With a slight heatwave expected during the early part of this week, many will want to head outdoors and enjoy the nice weather. 

According to Environment and Climate Change Canada, local areas south around Leader could experience temperatures in the low to mid-30s.

However, as the mercury rises, it does come with health risks such as dehydration and heat stroke. 

“Heat is not a joke. It may seem like it’s really nice to go out, but if it’s extremely hot, it can be dangerous to your health,” said Medical Health Officer Dr. David Torr. 

Some of the symptoms that you might be suffering from dehydration or heat stroke can include dizziness, lightheaded, heart starts racing. Torr added it can be particularly dangerous once a person starts losing consciousness.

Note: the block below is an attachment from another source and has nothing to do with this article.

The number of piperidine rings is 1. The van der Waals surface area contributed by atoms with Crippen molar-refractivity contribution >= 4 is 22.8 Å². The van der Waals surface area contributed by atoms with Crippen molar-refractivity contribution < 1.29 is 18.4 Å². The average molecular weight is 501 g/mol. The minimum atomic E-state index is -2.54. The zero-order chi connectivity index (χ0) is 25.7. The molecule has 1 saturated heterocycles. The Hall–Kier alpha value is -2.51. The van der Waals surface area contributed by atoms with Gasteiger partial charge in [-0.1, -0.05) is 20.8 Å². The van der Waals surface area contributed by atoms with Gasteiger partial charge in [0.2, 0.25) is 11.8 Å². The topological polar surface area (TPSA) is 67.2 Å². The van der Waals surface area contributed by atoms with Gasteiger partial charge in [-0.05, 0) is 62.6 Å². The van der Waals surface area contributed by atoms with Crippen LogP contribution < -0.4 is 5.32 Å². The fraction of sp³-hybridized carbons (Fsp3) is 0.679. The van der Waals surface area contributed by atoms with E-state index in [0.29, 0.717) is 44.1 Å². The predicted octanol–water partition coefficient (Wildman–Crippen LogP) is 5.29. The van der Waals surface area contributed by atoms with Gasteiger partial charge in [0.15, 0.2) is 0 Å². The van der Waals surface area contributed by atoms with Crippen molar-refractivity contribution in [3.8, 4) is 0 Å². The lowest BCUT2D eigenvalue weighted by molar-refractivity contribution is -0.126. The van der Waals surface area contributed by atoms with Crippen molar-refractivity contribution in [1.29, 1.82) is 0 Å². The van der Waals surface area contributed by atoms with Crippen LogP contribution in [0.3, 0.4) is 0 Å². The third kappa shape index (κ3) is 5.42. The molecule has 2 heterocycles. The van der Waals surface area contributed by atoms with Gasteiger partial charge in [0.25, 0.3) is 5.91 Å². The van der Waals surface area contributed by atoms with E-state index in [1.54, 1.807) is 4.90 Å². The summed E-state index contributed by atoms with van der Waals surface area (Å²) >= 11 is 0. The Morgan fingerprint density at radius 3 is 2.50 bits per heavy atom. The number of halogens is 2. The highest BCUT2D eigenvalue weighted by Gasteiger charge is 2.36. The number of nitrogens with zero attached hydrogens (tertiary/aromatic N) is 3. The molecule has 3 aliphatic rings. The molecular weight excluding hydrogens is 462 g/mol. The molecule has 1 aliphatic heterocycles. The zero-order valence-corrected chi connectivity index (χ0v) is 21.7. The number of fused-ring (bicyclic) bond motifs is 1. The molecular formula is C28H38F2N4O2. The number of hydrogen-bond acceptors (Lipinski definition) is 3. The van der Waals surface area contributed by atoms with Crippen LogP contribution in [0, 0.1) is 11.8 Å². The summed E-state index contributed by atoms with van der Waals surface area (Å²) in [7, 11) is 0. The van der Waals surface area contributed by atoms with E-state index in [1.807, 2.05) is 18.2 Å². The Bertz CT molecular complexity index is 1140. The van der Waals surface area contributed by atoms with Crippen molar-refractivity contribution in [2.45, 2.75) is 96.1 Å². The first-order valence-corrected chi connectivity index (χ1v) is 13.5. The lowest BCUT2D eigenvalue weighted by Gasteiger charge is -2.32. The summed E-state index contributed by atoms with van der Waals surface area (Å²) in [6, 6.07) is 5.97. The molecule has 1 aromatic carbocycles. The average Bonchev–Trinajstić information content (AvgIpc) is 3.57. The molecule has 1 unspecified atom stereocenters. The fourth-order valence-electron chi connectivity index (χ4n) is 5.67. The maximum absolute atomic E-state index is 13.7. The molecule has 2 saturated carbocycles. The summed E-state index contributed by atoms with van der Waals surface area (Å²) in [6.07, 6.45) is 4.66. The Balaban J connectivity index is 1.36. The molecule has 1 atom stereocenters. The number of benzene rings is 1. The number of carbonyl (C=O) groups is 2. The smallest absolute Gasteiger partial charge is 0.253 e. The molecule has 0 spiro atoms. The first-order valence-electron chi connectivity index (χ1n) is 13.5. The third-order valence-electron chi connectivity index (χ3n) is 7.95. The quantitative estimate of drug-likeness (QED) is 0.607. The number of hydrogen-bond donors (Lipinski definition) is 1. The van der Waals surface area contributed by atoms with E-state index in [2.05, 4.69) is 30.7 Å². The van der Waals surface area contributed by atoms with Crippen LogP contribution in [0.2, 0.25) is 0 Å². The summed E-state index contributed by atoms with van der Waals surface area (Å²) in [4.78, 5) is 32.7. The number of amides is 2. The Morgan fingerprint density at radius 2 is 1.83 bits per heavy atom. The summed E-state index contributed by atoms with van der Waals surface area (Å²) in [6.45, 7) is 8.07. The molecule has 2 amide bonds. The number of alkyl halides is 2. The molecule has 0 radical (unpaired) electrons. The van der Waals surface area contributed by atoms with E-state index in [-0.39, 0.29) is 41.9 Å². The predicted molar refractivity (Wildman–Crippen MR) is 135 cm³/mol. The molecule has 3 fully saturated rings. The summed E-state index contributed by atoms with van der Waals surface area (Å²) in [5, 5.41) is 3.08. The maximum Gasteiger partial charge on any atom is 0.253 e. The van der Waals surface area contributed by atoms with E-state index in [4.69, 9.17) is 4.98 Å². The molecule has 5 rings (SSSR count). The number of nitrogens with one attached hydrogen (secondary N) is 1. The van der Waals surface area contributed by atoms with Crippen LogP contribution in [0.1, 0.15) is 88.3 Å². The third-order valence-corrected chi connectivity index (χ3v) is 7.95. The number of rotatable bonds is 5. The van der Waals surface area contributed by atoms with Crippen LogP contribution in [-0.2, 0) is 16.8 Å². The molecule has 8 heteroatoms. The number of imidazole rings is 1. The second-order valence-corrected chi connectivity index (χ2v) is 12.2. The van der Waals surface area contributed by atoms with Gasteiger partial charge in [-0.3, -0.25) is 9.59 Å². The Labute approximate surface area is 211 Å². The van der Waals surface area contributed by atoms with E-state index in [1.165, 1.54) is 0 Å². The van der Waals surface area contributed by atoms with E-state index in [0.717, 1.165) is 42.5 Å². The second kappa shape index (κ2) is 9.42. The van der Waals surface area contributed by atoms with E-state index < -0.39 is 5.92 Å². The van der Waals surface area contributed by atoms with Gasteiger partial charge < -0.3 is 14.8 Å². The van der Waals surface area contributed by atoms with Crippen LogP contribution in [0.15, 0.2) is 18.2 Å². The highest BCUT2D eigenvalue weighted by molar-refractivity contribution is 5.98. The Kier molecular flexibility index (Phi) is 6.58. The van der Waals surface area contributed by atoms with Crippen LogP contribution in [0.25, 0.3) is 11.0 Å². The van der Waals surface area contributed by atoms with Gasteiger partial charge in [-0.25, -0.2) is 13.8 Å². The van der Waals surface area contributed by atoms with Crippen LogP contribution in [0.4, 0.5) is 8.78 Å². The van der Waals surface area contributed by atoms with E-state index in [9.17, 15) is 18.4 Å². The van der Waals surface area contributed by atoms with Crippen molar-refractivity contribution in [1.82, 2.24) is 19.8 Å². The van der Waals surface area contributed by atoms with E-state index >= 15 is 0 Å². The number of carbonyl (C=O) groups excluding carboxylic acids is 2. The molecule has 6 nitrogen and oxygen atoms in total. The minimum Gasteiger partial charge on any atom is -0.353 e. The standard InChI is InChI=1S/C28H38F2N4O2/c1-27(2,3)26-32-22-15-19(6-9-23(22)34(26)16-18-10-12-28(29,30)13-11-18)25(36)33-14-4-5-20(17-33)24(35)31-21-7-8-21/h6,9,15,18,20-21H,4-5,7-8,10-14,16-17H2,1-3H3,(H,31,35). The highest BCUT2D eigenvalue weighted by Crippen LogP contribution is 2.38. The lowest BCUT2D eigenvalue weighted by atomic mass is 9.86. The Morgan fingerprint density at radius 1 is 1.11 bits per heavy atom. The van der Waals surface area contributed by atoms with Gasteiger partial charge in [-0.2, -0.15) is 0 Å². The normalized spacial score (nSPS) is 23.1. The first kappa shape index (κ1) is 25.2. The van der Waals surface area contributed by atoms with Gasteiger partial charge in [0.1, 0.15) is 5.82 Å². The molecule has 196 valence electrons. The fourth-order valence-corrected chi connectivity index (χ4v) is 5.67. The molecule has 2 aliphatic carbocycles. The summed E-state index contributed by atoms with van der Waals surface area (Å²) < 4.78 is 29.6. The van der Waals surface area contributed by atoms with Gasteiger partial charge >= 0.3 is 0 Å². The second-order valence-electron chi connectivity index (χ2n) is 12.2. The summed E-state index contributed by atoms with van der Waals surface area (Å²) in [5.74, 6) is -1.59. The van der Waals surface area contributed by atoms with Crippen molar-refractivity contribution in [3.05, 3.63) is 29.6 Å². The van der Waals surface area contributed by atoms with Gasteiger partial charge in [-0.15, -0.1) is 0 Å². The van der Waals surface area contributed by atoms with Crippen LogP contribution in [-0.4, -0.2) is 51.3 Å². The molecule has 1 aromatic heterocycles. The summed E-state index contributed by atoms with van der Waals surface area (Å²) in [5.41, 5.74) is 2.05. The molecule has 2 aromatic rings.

The upcoming heat likely won't trigger a warning. Still, Torr said it is also surprising how quickly symptoms can kick in. 

“It could be shorter than you think. It may not be an hour before you get symptoms. You could have it in less than half an hour, depending on how much exposure, how hydrated you are, the kind of clothing you’re wearing, all those are really key factors,” Torr said. 

Once you are feeling off or unwell you should take precautions such as seeking a cool spot and seek medical attention if needed. 

Other precautions you can take include minimizing your time in a hot environment, wearing light clothing, and staying hydrated. 

A hot environment can include inside your home. If you don’t have air conditioning, find a cool spot in the house such as the basement. If not, find a place where you are ensured to have air conditioning such as a store or civic facility. 

You can also help others by checking on friends and family with medical conditions or the elderly as they may not be in a position to help themselves.